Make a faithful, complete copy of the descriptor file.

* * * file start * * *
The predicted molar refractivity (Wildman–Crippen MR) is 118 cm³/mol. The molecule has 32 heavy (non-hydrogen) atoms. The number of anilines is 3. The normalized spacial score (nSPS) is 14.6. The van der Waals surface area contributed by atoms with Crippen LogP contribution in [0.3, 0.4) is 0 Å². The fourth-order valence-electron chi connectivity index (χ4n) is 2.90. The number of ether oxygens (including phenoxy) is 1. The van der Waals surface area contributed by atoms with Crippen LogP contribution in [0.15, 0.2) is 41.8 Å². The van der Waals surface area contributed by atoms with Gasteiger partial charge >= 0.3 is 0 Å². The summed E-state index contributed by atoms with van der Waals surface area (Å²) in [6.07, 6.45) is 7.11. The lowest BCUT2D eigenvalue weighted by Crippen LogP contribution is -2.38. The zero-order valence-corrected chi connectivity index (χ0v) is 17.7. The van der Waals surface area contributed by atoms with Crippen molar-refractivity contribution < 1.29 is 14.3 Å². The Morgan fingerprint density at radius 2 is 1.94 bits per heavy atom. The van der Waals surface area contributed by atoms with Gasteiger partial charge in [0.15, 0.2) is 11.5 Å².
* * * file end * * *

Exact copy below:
The predicted molar refractivity (Wildman–Crippen MR) is 118 cm³/mol. The molecule has 32 heavy (non-hydrogen) atoms. The number of anilines is 3. The normalized spacial score (nSPS) is 14.6. The van der Waals surface area contributed by atoms with Crippen LogP contribution in [0.3, 0.4) is 0 Å². The fourth-order valence-electron chi connectivity index (χ4n) is 2.90. The number of ether oxygens (including phenoxy) is 1. The van der Waals surface area contributed by atoms with Crippen LogP contribution in [0.15, 0.2) is 41.8 Å². The van der Waals surface area contributed by atoms with Gasteiger partial charge >= 0.3 is 0 Å². The summed E-state index contributed by atoms with van der Waals surface area (Å²) in [6.07, 6.45) is 7.11. The lowest BCUT2D eigenvalue weighted by Crippen LogP contribution is -2.38. The zero-order valence-corrected chi connectivity index (χ0v) is 17.7. The van der Waals surface area contributed by atoms with Crippen molar-refractivity contribution < 1.29 is 14.3 Å². The Morgan fingerprint density at radius 2 is 1.94 bits per heavy atom. The van der Waals surface area contributed by atoms with Gasteiger partial charge in [0.15, 0.2) is 11.5 Å².